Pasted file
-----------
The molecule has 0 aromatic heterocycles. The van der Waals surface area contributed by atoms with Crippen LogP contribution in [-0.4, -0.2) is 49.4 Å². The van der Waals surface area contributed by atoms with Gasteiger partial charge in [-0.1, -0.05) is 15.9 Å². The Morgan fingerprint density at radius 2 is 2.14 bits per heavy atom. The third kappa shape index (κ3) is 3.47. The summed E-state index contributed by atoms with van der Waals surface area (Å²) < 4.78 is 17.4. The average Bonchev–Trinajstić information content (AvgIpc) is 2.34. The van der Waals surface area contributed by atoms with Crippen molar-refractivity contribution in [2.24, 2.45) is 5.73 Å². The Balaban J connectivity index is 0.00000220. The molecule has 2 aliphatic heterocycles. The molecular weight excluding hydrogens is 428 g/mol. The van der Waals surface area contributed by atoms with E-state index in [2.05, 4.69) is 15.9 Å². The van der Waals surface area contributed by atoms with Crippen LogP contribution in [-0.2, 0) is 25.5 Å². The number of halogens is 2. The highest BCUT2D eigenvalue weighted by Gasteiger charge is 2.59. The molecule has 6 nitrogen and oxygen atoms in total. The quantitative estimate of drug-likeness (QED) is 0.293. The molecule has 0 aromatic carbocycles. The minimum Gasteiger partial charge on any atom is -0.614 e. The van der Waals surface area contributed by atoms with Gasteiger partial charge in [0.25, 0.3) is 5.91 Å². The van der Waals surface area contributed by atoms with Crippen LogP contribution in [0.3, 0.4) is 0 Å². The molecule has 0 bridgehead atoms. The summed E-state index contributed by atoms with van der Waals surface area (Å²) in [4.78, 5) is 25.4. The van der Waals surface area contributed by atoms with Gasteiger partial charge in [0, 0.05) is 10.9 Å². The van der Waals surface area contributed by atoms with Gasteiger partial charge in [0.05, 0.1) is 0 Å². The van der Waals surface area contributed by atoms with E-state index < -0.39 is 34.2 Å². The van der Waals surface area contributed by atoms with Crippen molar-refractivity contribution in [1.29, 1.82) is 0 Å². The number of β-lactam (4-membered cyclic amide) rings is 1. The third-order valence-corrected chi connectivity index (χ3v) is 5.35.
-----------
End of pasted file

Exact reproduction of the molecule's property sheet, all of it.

The molecule has 0 aromatic heterocycles. The van der Waals surface area contributed by atoms with Crippen LogP contribution in [-0.4, -0.2) is 49.4 Å². The van der Waals surface area contributed by atoms with Gasteiger partial charge in [-0.1, -0.05) is 15.9 Å². The Morgan fingerprint density at radius 2 is 2.14 bits per heavy atom. The third kappa shape index (κ3) is 3.47. The summed E-state index contributed by atoms with van der Waals surface area (Å²) < 4.78 is 17.4. The average Bonchev–Trinajstić information content (AvgIpc) is 2.34. The van der Waals surface area contributed by atoms with Crippen molar-refractivity contribution in [2.24, 2.45) is 5.73 Å². The Balaban J connectivity index is 0.00000220. The molecule has 2 aliphatic heterocycles. The molecular weight excluding hydrogens is 428 g/mol. The van der Waals surface area contributed by atoms with E-state index in [2.05, 4.69) is 15.9 Å². The van der Waals surface area contributed by atoms with Crippen LogP contribution in [-0.2, 0) is 25.5 Å². The number of halogens is 2. The highest BCUT2D eigenvalue weighted by Gasteiger charge is 2.59. The molecule has 6 nitrogen and oxygen atoms in total. The quantitative estimate of drug-likeness (QED) is 0.293. The molecule has 0 aromatic carbocycles. The minimum Gasteiger partial charge on any atom is -0.614 e. The van der Waals surface area contributed by atoms with Gasteiger partial charge in [0.25, 0.3) is 5.91 Å². The van der Waals surface area contributed by atoms with Crippen LogP contribution in [0.3, 0.4) is 0 Å². The molecule has 0 bridgehead atoms. The summed E-state index contributed by atoms with van der Waals surface area (Å²) in [4.78, 5) is 25.4. The van der Waals surface area contributed by atoms with Gasteiger partial charge in [0, 0.05) is 10.9 Å². The van der Waals surface area contributed by atoms with Gasteiger partial charge in [0.05, 0.1) is 0 Å². The van der Waals surface area contributed by atoms with E-state index < -0.39 is 34.2 Å². The van der Waals surface area contributed by atoms with Crippen molar-refractivity contribution in [1.29, 1.82) is 0 Å². The number of β-lactam (4-membered cyclic amide) rings is 1. The third-order valence-corrected chi connectivity index (χ3v) is 5.35.